Experts from the U.S. Institute of Peace have been closely following the developments regarding Osama bin Laden's death during a U.S. military operation in Pakistan.
For Immediate Release, May 2, 2011
Contact: Allison Sturma, 202-429-4725
(Washington) – Experts from the U.S. Institute of Peace (USIP) have been closely following the developments regarding Osama bin Laden's death during a U.S. military operation in Pakistan.
Colonel John Maraia, USIP Army Fellow, discussed the impact on U.S. counterterrorism efforts saying that:
"Killing the acknowledged leader of al-Qaida is a critical step in this war of ideas and images; it clearly sends the message to bin Laden’s followers that America’s pursuit is relentless and that even hiding in a well-appointed compound in Abbottabad, Pakistan, is no guarantee of safety."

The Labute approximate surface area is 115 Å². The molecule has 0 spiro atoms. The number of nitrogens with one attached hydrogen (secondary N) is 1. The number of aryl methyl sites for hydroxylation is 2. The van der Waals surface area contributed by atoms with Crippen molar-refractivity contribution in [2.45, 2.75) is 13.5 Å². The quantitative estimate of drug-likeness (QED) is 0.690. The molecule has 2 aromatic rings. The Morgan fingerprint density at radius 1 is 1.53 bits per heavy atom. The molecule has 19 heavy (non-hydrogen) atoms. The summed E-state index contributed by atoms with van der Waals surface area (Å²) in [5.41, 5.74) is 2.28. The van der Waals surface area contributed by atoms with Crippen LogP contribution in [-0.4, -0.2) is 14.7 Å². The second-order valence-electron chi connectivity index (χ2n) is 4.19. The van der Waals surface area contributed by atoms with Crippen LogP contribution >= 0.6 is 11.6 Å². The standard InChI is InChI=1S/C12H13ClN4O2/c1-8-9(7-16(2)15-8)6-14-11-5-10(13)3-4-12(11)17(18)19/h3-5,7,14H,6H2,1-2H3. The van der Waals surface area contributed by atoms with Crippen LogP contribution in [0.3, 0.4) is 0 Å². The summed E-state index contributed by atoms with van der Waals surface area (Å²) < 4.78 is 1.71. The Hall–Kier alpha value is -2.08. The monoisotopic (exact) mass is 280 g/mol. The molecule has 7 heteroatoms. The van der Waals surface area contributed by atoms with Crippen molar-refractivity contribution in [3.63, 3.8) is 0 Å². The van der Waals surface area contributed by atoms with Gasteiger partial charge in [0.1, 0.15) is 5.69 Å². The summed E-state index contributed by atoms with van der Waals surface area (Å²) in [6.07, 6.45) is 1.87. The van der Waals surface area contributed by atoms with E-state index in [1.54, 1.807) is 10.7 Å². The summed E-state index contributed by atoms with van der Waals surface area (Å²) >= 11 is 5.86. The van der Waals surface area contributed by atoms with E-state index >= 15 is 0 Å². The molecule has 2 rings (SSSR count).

Commenting on the question of succession of al-Qaida leadership, Maraia added:
"Operationally, I expect al-Qaida will want to mount an operation in the West fairly soon to demonstrate its resilience. In my opinion, bin Laden had evolved from an operational leader into a symbolic one. Al-Qaida and its affiliates appear to operate off of his intent rather than specific guidance. He has put a movement in motion; it does not require his day to day input."
USIP Senior Program Officer Moeed Yusuf provided insight into the impact that the U.S. military operation will have on relations with Pakistan, cautioning:
"This comes at a particularly difficult time, amid existing tensions over the presence of U.S. operatives within Pakistan. The Raymond Davis saga is still fresh in the minds of the Pakistanis and this operation - clearly a major one - will also be viewed as having been conducted by U.S. operatives within Pakistan. The government is likely to come under more pressure and vested interests are likely to spin this to raise further anti-U.S. sentiment."